Parents ‘sue school’ after boy in son’s class allowed to wear dress

Parents ‘sue school’ after boy in son’s class allowed to wear dress

Parents ‘sue school’ after boy in son’s class allowed to wear dress
A Christian couple is suing their son’s Church of England primary school because it allowed boys to come to class wearing dresses, which apparently made their son so confused he became ill.

The family withdrew their son from the school and will now educate him at home on the Isle of Wight, alongside his eight-year-old brother, who was taken out of school a year ago after a boy in his class also began to wear dresses.

The boys’ parents, Nigel and Sally Rowe, argue the unnamed school has acted without due regard to pupils and not respected their rights to bring up children according to their biblical beliefs.

One option open to the couple is a judicial review at the High Court, which could have wide-reaching implications for schools’ responsibilities to transgender pupils.

The school said it followed Church of England guidance that transgender people were protected under the Equalities Act 2010, and that it had policies in place to tackle transphobic behavior. It defined transphobia as including a failure to use a person’s adopted name or to accept he was a “real” boy or girl.

Lawyers for the couple are expected to say that the school cannot rely on the Equalities Act because legal recognition of gender reassignment is only given to those over the age of 18, the Sunday Times reports.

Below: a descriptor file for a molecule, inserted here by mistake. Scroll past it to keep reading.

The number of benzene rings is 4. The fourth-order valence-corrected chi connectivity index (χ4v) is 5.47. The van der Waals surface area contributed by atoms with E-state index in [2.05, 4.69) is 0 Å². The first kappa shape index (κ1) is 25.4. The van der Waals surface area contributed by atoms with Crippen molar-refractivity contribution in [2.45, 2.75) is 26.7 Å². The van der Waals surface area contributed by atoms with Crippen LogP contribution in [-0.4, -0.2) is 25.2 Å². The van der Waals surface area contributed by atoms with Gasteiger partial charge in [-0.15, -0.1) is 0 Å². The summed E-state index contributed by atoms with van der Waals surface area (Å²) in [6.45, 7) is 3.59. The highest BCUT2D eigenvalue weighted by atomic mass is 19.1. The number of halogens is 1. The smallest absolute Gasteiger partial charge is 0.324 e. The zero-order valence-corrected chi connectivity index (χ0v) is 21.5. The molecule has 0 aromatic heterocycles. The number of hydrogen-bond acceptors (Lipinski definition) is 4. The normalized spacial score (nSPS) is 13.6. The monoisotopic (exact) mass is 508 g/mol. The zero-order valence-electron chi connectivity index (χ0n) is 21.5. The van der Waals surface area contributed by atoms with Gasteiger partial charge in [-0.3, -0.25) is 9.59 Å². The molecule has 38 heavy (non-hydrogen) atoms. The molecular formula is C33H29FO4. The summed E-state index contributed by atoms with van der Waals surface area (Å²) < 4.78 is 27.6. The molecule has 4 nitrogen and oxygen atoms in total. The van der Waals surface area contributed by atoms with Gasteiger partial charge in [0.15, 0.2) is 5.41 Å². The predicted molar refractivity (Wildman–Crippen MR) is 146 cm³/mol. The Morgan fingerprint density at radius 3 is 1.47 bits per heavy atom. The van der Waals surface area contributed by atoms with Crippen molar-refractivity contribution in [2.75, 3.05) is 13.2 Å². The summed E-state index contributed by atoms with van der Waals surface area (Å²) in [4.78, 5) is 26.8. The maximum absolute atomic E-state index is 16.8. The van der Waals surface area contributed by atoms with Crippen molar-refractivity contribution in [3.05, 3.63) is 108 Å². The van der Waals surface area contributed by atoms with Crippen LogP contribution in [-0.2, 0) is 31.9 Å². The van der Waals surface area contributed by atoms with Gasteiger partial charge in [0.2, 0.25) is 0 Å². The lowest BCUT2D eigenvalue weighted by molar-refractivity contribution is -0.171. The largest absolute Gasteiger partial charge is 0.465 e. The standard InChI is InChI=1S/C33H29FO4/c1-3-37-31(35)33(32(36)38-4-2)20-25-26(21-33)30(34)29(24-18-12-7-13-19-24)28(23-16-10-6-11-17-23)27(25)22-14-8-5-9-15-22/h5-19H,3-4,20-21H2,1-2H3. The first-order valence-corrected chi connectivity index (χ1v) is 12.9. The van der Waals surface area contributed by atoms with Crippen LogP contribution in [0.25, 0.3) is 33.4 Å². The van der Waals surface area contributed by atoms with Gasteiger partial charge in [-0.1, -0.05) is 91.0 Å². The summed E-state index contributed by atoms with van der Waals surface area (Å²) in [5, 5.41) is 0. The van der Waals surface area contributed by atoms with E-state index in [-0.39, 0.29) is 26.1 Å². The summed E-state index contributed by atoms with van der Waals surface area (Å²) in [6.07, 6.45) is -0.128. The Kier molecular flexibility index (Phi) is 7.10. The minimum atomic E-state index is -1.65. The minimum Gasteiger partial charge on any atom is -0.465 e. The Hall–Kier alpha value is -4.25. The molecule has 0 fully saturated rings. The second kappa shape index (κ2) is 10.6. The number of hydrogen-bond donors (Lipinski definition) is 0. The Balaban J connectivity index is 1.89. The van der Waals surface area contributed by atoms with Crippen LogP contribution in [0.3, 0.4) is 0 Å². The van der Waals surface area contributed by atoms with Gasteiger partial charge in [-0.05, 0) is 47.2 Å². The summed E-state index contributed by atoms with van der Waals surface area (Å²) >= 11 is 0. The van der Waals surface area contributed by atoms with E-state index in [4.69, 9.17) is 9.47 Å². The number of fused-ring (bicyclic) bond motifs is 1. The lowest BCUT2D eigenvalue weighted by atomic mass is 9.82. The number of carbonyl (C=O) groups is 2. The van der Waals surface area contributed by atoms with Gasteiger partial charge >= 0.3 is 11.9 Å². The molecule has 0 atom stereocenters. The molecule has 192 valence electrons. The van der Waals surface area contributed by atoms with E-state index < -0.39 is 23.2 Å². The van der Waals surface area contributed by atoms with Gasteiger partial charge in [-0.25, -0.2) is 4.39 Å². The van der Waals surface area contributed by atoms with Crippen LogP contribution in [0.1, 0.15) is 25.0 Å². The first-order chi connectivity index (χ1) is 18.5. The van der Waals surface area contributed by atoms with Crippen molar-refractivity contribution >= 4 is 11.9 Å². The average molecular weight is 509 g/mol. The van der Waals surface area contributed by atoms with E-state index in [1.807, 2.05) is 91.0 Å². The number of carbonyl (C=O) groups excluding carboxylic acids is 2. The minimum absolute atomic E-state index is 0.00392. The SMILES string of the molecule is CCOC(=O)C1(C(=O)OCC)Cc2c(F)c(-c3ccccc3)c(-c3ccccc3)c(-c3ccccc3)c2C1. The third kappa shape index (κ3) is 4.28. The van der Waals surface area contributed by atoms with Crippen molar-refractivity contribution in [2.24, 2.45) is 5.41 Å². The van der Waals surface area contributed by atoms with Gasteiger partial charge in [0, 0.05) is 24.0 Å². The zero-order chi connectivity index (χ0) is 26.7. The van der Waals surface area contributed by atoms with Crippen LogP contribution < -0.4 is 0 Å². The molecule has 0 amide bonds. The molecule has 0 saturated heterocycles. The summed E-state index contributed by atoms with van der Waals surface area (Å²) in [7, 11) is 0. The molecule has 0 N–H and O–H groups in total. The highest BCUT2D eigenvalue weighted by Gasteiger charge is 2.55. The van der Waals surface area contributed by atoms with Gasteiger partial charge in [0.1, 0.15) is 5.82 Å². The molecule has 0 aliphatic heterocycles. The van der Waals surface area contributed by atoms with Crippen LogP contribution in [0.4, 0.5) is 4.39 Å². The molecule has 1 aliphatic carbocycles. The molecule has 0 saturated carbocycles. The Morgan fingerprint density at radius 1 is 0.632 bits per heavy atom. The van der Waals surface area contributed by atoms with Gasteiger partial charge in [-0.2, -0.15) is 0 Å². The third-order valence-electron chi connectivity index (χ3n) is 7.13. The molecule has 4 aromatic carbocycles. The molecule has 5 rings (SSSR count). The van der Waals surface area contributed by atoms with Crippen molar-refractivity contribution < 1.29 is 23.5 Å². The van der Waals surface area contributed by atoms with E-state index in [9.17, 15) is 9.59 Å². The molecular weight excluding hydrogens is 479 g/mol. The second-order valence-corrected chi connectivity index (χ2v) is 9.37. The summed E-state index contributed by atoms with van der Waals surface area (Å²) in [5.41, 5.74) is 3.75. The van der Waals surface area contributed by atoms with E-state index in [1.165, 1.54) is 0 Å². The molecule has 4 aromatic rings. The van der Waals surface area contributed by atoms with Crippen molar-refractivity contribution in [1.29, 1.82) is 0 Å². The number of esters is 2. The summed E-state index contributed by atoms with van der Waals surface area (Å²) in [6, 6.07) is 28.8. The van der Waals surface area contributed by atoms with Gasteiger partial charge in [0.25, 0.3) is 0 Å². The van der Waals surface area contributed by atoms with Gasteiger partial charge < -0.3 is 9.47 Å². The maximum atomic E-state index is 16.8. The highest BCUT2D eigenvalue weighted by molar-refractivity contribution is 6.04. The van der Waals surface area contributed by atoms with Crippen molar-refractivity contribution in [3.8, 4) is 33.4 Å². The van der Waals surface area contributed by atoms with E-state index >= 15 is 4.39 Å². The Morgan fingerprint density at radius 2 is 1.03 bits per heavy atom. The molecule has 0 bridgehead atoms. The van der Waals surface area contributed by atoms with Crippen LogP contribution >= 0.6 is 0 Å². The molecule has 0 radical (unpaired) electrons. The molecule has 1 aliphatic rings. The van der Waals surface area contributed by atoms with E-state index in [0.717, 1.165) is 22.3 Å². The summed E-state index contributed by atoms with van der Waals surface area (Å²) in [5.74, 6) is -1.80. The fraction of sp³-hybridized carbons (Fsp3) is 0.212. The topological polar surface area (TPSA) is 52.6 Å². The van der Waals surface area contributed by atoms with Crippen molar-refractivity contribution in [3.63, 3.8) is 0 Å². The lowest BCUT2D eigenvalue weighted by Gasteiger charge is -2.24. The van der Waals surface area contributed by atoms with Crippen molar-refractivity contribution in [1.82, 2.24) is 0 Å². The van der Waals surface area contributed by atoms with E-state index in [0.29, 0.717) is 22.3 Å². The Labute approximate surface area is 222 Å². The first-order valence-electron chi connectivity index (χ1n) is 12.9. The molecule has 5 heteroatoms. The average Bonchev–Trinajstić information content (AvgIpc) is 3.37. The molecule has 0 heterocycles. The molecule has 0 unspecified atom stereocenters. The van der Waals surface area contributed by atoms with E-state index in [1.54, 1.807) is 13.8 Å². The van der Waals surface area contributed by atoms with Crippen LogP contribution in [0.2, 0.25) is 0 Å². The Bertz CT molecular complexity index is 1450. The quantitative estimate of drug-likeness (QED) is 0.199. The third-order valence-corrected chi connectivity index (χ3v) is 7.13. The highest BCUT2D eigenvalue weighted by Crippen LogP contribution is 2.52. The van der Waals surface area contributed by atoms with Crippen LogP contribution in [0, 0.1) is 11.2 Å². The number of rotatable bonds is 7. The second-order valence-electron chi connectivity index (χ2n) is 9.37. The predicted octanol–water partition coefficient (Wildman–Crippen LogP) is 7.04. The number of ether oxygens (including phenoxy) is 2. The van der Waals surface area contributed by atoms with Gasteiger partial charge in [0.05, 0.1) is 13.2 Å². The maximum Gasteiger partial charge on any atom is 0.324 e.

“A child aged six would sometimes come to school as a girl, or sometimes come to school as a boy,” Sally Rowe told the newspaper.

“Our concerns were raised when our son came back home from school saying he was confused as to why and how a boy was now a girl.

“We believe it is wrong to encourage very young children to embrace transgenderism. Boys are boys and girls are girls. Gender dysphoria is something we as Christians need to address with love and compassion, but not in the sphere of a primary school environment.”

In a video for Christian Concern, a campaign providing legal support to the couple, Rowe claimed her eldest son became “quite ill and stressed” when a child wore a dress.

“He was under stress partly because of the way he learns as a boy – he enjoys being outside – and also the confusion that was caused by having a boy in his class who decided to announce that they were going to have a girl’s name and be dressed as a girl.”

The Rowes said it was “simply not the case” that they were prejudiced against transgender people.

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